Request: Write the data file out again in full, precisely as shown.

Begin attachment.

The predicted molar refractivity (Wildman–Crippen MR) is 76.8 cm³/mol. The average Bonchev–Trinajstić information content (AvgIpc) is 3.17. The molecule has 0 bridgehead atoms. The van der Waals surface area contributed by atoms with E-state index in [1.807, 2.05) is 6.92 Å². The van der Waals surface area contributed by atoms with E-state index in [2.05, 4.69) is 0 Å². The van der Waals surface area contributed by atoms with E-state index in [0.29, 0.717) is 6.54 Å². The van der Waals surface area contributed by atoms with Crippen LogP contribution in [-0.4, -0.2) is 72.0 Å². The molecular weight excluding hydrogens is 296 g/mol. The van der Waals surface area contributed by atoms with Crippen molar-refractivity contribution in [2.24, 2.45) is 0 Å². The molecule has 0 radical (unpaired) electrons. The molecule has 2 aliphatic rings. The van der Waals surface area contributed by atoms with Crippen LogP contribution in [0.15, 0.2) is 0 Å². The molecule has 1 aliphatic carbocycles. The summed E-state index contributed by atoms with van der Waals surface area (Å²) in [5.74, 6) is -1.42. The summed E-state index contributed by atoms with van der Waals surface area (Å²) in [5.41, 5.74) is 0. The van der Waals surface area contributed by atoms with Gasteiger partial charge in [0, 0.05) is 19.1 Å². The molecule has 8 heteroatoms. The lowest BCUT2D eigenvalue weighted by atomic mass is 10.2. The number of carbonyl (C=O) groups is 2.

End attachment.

The predicted molar refractivity (Wildman–Crippen MR) is 76.8 cm³/mol. The average Bonchev–Trinajstić information content (AvgIpc) is 3.17. The molecule has 0 bridgehead atoms. The van der Waals surface area contributed by atoms with E-state index in [1.807, 2.05) is 6.92 Å². The van der Waals surface area contributed by atoms with E-state index in [2.05, 4.69) is 0 Å². The van der Waals surface area contributed by atoms with E-state index in [0.29, 0.717) is 6.54 Å². The van der Waals surface area contributed by atoms with Crippen LogP contribution in [-0.4, -0.2) is 72.0 Å². The molecular weight excluding hydrogens is 296 g/mol. The van der Waals surface area contributed by atoms with Crippen molar-refractivity contribution in [2.24, 2.45) is 0 Å². The molecule has 0 radical (unpaired) electrons. The molecule has 2 aliphatic rings. The van der Waals surface area contributed by atoms with Crippen LogP contribution in [0.15, 0.2) is 0 Å². The molecule has 1 aliphatic carbocycles. The summed E-state index contributed by atoms with van der Waals surface area (Å²) in [5.74, 6) is -1.42. The summed E-state index contributed by atoms with van der Waals surface area (Å²) in [5.41, 5.74) is 0. The van der Waals surface area contributed by atoms with Gasteiger partial charge in [0, 0.05) is 19.1 Å². The molecule has 8 heteroatoms. The lowest BCUT2D eigenvalue weighted by atomic mass is 10.2. The number of carbonyl (C=O) groups is 2.